How a hit South Korean TV crime drama celebrates the power of constitutional democracy
In the 16th and final episode of “Stranger” (US title), also known as “Secret Forest”, the hit TV crime drama by Soo-youn Lee (60′, 2017) that held South Korea spellbound last summer, the main character gives a passionate public summation of the lessons learned after uncovering a massive corruption scheme involving all strata of Korean public life – lawyers, judges, politicians, businessmen and police officials. The outcome in this particular case constitutes by no means a happy ending. Too many lives have been lost, too many deep wounds have been inflicted. But the madness has run its course and the essence of human decency has been preserved, enough to create hope that something healthier can spring from it for future generations. But it is not easy, as Hwang Shi-mok, the fictional federal prosecutor points out. When democracy hangs by a thread, there is only one reason for optimism:
“The most powerful weapon law enforcement can have is constitutional law. We can continue to fight as long as the constitution exists.”
The statement made me pick up the remote to rewind the segment, to be sure I had heard right. That the sentence resonated so immediately and so strongly says a lot about the times we live in. It could have been uttered in almost any part of the world today – by Hong Kong activists, fighting to curb Communist China’s ruthless bullying and brutal repression of dissent; by U.S. Justice Department officials, struggling to remain impartial arbiters of the law against the bold attempts of encroachment by a President who appears to be guided less by his democratic mandate than his autocratic instincts; in Russia, where a small but daring group of dissidents is taking on a powerful criminal elite in overwhelming control of the levers of wealth and power; or in Burma and in Syria, where all the hell fires of damnation seem to be burning simultaneously. Only the two world wars of the 20th century would seem more apocalyptic – their horrors defined by their staggering human toll, the monstrosity of the Holocaust and the deployment of two atomic bombs against the civilian population of Japan .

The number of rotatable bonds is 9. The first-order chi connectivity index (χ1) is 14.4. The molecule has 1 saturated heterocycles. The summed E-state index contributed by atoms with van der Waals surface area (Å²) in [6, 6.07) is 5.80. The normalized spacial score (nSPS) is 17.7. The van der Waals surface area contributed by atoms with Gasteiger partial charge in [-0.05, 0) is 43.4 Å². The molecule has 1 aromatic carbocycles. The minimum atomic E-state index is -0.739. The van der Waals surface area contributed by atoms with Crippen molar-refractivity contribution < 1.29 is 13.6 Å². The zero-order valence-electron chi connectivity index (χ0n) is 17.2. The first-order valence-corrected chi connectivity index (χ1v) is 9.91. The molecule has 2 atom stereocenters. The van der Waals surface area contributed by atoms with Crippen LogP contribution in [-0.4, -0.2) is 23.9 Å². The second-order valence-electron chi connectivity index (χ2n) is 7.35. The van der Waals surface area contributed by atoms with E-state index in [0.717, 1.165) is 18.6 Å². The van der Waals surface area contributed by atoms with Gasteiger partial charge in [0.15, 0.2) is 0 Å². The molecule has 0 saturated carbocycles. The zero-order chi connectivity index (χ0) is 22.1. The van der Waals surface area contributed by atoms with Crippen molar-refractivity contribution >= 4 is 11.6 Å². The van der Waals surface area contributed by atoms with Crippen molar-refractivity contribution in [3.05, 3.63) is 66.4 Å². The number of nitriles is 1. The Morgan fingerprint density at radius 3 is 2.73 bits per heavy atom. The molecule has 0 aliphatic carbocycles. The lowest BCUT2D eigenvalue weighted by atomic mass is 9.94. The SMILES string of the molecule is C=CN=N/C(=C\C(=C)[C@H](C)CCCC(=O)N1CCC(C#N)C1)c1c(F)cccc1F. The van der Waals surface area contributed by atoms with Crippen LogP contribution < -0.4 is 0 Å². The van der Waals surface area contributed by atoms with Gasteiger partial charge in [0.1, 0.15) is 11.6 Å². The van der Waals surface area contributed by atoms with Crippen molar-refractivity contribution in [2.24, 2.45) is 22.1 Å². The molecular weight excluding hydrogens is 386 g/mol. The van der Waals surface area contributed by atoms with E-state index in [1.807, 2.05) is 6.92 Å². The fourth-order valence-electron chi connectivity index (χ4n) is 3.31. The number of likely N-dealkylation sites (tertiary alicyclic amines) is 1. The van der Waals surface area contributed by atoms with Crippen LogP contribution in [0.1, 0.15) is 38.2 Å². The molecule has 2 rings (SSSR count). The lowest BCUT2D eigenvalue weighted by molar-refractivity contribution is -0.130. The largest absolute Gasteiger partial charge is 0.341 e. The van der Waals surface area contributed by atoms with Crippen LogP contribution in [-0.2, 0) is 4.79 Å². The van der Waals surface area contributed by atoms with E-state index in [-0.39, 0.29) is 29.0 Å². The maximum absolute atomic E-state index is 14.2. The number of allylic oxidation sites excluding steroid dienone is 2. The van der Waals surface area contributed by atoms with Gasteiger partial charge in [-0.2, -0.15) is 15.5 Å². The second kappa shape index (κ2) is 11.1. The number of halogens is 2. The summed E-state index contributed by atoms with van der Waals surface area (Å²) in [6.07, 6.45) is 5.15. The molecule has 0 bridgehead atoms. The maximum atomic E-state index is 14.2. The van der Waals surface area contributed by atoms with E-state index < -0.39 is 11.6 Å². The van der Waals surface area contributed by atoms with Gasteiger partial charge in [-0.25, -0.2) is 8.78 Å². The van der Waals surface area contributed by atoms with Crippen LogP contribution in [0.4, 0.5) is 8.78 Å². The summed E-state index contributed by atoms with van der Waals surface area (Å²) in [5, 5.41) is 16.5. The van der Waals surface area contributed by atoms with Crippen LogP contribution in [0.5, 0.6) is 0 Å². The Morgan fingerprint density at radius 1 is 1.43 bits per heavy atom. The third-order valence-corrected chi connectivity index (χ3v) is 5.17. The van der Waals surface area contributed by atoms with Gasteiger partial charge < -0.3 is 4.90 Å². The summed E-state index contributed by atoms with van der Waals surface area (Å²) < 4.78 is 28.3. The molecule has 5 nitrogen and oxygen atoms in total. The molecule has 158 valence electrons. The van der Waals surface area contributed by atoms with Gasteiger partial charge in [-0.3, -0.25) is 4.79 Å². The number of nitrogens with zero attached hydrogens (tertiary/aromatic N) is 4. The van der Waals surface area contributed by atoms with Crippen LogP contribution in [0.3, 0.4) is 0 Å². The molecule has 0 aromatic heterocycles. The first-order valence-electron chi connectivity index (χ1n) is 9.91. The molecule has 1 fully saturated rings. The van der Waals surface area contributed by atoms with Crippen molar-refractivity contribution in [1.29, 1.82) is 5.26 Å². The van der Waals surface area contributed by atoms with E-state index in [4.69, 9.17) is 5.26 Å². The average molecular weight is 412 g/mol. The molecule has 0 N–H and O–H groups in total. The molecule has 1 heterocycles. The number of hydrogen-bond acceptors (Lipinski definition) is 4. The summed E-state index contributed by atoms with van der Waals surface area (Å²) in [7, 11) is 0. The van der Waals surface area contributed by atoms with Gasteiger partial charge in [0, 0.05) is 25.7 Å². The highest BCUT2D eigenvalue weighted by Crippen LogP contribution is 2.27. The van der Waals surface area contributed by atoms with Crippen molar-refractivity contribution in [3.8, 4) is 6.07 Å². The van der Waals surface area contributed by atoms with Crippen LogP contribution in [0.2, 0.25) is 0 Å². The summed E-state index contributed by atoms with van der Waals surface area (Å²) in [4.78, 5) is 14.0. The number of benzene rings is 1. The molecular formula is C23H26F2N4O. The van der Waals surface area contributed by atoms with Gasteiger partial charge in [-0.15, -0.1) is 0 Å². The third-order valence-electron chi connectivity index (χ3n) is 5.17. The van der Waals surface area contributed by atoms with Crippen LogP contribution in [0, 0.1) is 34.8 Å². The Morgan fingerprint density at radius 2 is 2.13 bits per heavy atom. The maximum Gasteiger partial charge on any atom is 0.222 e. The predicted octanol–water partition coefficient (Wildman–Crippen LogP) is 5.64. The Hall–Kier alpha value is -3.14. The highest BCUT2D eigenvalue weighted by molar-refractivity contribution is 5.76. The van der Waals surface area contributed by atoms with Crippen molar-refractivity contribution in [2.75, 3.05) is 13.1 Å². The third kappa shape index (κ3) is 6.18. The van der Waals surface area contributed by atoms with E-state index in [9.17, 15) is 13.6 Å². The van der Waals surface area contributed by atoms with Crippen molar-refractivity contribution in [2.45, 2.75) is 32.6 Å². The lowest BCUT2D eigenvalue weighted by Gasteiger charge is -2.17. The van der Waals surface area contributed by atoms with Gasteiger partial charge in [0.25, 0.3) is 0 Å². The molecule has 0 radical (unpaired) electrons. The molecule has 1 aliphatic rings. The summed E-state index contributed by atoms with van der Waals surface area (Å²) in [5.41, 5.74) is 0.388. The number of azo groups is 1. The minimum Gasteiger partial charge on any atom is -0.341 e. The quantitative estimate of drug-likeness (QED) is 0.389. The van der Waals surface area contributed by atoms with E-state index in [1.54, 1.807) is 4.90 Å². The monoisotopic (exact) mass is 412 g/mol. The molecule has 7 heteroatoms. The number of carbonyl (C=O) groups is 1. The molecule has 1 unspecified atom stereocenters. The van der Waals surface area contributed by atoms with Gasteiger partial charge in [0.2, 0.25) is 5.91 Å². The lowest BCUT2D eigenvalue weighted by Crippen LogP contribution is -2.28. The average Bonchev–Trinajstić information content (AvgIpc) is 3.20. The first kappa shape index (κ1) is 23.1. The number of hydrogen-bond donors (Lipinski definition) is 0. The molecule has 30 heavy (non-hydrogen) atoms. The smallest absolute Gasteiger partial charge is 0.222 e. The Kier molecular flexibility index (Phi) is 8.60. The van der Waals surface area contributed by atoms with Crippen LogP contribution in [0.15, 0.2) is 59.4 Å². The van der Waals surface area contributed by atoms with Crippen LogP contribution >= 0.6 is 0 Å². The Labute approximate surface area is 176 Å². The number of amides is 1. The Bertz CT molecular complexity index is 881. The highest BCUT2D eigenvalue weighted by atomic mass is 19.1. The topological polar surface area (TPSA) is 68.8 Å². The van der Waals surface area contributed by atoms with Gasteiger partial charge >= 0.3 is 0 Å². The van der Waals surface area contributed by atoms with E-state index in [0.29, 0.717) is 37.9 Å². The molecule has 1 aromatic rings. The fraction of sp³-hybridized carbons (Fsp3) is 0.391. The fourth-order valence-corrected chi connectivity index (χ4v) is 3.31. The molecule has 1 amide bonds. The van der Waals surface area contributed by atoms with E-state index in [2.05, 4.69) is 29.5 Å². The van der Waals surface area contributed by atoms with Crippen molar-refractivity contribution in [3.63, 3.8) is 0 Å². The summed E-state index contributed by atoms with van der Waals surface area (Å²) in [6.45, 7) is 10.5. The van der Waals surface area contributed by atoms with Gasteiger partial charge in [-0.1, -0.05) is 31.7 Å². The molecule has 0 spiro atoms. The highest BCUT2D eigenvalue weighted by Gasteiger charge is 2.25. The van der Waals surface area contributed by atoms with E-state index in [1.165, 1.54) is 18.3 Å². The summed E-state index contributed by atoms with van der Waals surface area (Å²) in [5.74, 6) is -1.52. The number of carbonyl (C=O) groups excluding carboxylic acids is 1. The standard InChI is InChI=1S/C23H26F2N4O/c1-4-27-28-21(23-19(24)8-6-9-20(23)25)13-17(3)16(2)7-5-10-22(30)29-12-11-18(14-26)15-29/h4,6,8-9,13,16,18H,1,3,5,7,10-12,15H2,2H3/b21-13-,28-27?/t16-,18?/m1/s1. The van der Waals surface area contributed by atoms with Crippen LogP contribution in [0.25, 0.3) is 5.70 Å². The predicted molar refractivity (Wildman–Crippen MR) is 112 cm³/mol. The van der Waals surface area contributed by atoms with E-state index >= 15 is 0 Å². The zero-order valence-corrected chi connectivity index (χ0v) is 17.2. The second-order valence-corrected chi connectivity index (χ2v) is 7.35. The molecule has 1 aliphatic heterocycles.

Yet, like a precious time capsule buried in the sand, hope exists. Constitutional democracies are imperfect yet beautiful creatures, at once fragile and resilient, their central documents outlining our highest ideals, distilled to their essence, the summation of what is best in us. In a few carefully crafted words, they lay out the path for a humanistic society – fundamental principles that protect human dignity and human life, that demand equality and respect, powerfully rejecting discrimination and hate. Democratic constitutions mark our hopeful beginnings and form a powerful bulwark against an authoritarian end. We invoke them as the option of last resort, as if appealing to our better angels. Most importantly, even in times of greatest strife and most dismal failures, constitutions – and their spirit – exist. Hwang Shi-mok summed it up succinctly: As long as their rebellious seed is preserved, we, the people, will prevail.
Photo: Stranger on INDb